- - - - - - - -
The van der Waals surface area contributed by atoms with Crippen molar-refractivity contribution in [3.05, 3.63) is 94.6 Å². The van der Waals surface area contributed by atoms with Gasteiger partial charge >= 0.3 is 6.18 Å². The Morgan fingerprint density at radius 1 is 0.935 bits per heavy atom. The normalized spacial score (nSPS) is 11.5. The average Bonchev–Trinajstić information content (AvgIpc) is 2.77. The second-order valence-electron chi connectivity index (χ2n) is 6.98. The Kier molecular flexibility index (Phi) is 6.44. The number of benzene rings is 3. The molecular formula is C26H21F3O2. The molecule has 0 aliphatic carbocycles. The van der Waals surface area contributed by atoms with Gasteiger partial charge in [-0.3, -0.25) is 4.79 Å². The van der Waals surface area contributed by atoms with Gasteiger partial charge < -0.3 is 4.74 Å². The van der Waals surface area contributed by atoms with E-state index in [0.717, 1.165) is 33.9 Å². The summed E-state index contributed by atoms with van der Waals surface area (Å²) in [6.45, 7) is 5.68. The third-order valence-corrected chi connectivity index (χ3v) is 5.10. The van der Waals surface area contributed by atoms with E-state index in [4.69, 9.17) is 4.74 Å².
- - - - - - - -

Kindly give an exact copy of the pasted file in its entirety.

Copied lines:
The van der Waals surface area contributed by atoms with Crippen molar-refractivity contribution in [3.05, 3.63) is 94.6 Å². The van der Waals surface area contributed by atoms with Gasteiger partial charge >= 0.3 is 6.18 Å². The Morgan fingerprint density at radius 1 is 0.935 bits per heavy atom. The normalized spacial score (nSPS) is 11.5. The average Bonchev–Trinajstić information content (AvgIpc) is 2.77. The second-order valence-electron chi connectivity index (χ2n) is 6.98. The Kier molecular flexibility index (Phi) is 6.44. The number of benzene rings is 3. The molecular formula is C26H21F3O2. The molecule has 0 aliphatic carbocycles. The van der Waals surface area contributed by atoms with Gasteiger partial charge in [-0.3, -0.25) is 4.79 Å². The van der Waals surface area contributed by atoms with Gasteiger partial charge < -0.3 is 4.74 Å². The van der Waals surface area contributed by atoms with E-state index in [0.717, 1.165) is 33.9 Å². The summed E-state index contributed by atoms with van der Waals surface area (Å²) in [6.45, 7) is 5.68. The third-order valence-corrected chi connectivity index (χ3v) is 5.10. The van der Waals surface area contributed by atoms with E-state index in [4.69, 9.17) is 4.74 Å².